'It means a loss of €200 every month’

A YOUNG couple who are trying to save for a deposit on a house have been hit with a further blow by the imposition of another e200 in levies every month by this week’s budget.

Hugh Cronin and Eileen Canavan are both 25 and have been in permanent jobs as primary school teachers for just more than three years. But their combined take-home pay has fallen by almost e500 a month to about e4,200 since last October’s budget, with the 1% income levy in place since January and the public service pension levy which took effect in March.

The couple live in Carrignavar in Co Cork with their four-year-old son Luke, who is in junior infants at Scoil an Chroí Ró Naofa in Blarney where Hugh also teaches, and their second child is due in early June. “We are renting a house which costs just over e1,000 a month, but we’re trying to save for a deposit at the same time. We’ve been to all the banks and nobody is offering more than 90% loans so we need to put together around e25,000 to e35,000,” said Hugh.

But that saving effort has been further impeded by Tuesday’s budget, which doubled the income levy to 2% of gross income and the health levy from 2% to 4% of all workers’ pay.

“That’s going to mean another e200 out of our pockets every month, it’s going to be impossible to put anything away now, never mind keep. I know there’s a lot of people after losing jobs in the private sector, but even people like us as public servants are really feeling the pinch.”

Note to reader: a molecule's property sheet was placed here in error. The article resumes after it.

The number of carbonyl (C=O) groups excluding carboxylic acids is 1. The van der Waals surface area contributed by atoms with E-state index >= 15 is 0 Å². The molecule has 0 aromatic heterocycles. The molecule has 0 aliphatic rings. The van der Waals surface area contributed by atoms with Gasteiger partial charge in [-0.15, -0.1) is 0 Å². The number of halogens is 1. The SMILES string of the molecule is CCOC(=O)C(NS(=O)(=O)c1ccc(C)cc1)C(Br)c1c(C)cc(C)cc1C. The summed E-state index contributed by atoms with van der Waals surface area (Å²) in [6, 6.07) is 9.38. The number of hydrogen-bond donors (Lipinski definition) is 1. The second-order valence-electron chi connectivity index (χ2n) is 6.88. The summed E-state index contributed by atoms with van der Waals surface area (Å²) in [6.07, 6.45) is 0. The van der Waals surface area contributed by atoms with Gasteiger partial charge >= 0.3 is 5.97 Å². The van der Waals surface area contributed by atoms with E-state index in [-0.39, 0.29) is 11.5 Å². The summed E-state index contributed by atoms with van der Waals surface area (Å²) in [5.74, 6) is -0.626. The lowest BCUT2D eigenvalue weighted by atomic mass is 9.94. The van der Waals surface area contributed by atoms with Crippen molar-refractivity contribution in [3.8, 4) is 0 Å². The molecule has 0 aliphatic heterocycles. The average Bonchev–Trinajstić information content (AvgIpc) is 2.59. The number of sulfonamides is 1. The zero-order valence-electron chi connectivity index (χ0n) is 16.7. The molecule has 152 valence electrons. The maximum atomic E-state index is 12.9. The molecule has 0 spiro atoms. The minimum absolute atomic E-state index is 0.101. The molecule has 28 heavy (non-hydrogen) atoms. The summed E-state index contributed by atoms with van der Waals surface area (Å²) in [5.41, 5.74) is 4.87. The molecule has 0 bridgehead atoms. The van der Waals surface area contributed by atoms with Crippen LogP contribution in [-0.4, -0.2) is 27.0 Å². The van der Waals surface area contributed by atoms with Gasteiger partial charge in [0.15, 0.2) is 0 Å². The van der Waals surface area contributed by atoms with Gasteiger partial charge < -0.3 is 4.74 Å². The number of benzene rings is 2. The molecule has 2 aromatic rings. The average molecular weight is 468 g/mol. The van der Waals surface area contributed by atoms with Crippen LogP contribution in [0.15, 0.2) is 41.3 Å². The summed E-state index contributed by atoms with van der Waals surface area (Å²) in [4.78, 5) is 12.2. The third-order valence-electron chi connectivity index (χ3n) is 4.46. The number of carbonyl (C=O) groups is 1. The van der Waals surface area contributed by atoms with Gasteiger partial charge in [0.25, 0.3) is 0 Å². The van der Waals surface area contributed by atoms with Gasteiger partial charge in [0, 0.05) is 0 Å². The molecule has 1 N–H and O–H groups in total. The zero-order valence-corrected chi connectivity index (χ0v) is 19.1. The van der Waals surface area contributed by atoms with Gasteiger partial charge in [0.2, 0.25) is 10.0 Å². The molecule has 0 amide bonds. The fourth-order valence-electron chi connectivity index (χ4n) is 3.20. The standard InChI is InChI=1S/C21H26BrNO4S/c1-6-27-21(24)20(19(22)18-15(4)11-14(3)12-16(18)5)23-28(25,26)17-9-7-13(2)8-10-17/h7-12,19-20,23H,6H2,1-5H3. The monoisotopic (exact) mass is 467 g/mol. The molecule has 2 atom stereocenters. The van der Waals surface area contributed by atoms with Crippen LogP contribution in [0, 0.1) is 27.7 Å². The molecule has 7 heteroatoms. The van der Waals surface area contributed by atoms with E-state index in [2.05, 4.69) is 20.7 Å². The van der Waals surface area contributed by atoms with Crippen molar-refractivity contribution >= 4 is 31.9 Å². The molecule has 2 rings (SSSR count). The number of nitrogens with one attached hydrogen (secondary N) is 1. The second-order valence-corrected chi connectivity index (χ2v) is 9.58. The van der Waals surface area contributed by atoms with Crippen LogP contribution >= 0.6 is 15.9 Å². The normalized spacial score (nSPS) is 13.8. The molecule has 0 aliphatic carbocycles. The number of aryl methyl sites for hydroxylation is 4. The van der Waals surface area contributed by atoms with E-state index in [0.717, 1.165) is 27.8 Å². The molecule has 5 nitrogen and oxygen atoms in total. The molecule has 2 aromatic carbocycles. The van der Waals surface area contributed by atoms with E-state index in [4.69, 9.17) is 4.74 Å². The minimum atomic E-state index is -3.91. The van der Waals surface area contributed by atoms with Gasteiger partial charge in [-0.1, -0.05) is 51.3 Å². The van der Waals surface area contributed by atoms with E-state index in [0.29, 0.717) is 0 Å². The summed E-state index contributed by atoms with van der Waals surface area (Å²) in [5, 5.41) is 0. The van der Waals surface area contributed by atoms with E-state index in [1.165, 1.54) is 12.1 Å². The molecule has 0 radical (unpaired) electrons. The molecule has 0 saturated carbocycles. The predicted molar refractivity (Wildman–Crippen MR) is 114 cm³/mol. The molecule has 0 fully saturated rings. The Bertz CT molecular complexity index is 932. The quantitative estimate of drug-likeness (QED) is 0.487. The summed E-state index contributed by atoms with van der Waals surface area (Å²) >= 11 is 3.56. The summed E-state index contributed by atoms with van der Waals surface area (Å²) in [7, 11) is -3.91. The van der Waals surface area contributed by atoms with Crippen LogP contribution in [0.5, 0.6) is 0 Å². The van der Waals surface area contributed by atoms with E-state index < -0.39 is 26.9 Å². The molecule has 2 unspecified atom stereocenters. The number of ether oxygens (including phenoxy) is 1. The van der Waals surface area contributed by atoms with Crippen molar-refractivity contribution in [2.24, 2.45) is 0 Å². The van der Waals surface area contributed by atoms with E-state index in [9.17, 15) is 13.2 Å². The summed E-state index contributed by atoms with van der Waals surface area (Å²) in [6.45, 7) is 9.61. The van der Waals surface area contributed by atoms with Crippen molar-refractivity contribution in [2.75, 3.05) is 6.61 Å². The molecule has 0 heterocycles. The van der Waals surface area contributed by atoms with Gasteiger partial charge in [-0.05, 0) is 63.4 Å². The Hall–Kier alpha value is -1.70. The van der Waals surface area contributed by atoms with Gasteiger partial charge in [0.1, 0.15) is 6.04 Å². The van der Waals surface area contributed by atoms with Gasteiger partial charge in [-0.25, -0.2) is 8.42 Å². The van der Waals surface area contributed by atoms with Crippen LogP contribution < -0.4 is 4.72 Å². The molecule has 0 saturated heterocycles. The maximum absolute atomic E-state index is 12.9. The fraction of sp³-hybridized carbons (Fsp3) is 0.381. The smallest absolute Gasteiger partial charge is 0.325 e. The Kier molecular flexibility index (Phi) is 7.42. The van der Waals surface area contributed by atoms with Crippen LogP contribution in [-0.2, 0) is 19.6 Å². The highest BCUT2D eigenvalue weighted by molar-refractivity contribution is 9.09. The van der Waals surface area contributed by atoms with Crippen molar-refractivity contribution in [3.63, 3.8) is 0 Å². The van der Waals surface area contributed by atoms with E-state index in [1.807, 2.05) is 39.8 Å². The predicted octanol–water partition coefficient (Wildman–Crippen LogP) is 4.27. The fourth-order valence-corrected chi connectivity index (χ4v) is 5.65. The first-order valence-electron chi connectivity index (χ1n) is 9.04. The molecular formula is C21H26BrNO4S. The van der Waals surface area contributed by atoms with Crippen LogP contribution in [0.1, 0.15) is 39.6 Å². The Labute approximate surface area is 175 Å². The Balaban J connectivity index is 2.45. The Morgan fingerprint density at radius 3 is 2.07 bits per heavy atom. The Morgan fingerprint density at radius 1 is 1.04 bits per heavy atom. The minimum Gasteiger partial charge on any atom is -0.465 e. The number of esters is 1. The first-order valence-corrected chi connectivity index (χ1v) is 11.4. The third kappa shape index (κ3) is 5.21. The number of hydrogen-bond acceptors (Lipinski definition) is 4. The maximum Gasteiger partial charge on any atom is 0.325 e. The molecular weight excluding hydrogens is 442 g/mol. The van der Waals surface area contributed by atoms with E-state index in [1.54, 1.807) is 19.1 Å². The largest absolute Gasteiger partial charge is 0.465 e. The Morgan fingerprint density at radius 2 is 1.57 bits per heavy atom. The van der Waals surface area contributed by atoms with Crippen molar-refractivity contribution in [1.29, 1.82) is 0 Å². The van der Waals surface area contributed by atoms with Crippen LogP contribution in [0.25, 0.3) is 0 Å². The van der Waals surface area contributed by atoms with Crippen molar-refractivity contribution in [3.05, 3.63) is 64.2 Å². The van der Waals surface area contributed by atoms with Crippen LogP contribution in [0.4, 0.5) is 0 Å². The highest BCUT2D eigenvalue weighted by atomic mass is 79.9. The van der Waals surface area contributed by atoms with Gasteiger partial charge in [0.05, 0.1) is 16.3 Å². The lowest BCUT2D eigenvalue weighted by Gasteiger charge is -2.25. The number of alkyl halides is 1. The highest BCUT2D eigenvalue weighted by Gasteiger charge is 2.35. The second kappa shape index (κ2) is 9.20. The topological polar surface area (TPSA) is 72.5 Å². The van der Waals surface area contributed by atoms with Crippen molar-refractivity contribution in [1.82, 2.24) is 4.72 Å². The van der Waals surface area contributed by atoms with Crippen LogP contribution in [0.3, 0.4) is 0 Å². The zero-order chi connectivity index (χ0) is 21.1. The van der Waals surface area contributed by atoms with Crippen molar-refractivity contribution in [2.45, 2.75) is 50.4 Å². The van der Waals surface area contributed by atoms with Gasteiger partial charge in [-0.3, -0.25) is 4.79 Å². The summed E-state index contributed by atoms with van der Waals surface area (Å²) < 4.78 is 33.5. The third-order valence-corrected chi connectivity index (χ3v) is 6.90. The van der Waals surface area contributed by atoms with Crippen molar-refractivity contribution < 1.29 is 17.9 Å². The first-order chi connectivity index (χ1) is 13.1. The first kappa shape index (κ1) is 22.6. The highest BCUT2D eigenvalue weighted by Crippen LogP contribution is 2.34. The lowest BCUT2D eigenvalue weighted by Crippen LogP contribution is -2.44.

Hugh and Eileen, will have the early childcare supplement halved from next month and abolished from next year as will all parents of children under six.

“As teachers, we’re obviously pleased that some of the money will go instead towards early education. But it will still be a loss to us as parents, with two young children from this summer because the biggest cost of kids is in the early years,” Hugh said.

“We’re both only in our respective schools a few years but the Government’s cap on school management promotions also means we have little chance of furthering our careers for a couple of years,” he said.


Steak night just got zingy.How to make Antoni Porowski’s hanger steak with charred limes, fresh chillies and herbs

Seasonal affective disorder is a lot more complex than just mourning the end of summer and being a bit glum. Liz Connor finds out more.Could your winter blues be something more serious? What to do if you’re worried about SAD

Ideal for a quick mid-week meal, eaten in front of Netflix, of course.How to make Antoni Porowski’s cauliflower steaks with turmeric and crunchy almonds

Lacemakers in Limerick want to preserve their unique craft for future generations and hope to gain UNESCO heritage status, writes Ellie O’Byrne.Made in Munster: Lace-making a labour of love rather than laborious industry

More From The Irish Examiner